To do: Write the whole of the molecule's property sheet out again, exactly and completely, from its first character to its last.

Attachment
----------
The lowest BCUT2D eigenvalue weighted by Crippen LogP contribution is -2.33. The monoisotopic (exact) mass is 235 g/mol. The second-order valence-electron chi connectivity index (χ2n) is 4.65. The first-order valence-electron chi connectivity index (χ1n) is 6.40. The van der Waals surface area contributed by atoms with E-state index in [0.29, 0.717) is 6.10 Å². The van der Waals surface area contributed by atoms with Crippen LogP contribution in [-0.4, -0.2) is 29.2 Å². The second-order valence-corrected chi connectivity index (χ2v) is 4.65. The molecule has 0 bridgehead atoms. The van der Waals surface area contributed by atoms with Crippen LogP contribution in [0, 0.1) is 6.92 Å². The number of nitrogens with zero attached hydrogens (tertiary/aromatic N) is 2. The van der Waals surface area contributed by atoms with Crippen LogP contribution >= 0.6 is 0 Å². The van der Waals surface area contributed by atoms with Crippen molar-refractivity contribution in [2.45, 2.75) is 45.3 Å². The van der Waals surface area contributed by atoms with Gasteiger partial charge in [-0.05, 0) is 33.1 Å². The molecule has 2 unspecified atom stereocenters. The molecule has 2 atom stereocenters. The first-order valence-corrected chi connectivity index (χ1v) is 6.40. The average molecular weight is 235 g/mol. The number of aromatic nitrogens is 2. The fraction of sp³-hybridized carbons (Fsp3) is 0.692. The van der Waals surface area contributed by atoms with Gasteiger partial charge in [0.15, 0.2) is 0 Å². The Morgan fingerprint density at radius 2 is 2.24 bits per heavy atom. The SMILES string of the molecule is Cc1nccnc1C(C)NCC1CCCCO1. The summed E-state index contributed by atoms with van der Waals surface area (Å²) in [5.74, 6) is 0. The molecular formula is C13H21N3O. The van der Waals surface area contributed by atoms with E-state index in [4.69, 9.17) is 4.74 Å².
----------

The lowest BCUT2D eigenvalue weighted by Crippen LogP contribution is -2.33. The monoisotopic (exact) mass is 235 g/mol. The second-order valence-electron chi connectivity index (χ2n) is 4.65. The first-order valence-electron chi connectivity index (χ1n) is 6.40. The van der Waals surface area contributed by atoms with E-state index in [0.29, 0.717) is 6.10 Å². The van der Waals surface area contributed by atoms with Crippen LogP contribution in [-0.4, -0.2) is 29.2 Å². The second-order valence-corrected chi connectivity index (χ2v) is 4.65. The molecule has 0 bridgehead atoms. The van der Waals surface area contributed by atoms with Crippen LogP contribution in [0, 0.1) is 6.92 Å². The number of nitrogens with zero attached hydrogens (tertiary/aromatic N) is 2. The van der Waals surface area contributed by atoms with Crippen LogP contribution >= 0.6 is 0 Å². The van der Waals surface area contributed by atoms with Crippen molar-refractivity contribution in [2.45, 2.75) is 45.3 Å². The van der Waals surface area contributed by atoms with Gasteiger partial charge in [-0.05, 0) is 33.1 Å². The molecule has 2 unspecified atom stereocenters. The molecule has 2 atom stereocenters. The first-order valence-corrected chi connectivity index (χ1v) is 6.40. The average molecular weight is 235 g/mol. The number of aromatic nitrogens is 2. The fraction of sp³-hybridized carbons (Fsp3) is 0.692. The van der Waals surface area contributed by atoms with Gasteiger partial charge in [0.15, 0.2) is 0 Å². The Morgan fingerprint density at radius 2 is 2.24 bits per heavy atom. The SMILES string of the molecule is Cc1nccnc1C(C)NCC1CCCCO1. The summed E-state index contributed by atoms with van der Waals surface area (Å²) in [5.74, 6) is 0. The molecular formula is C13H21N3O. The van der Waals surface area contributed by atoms with E-state index in [4.69, 9.17) is 4.74 Å².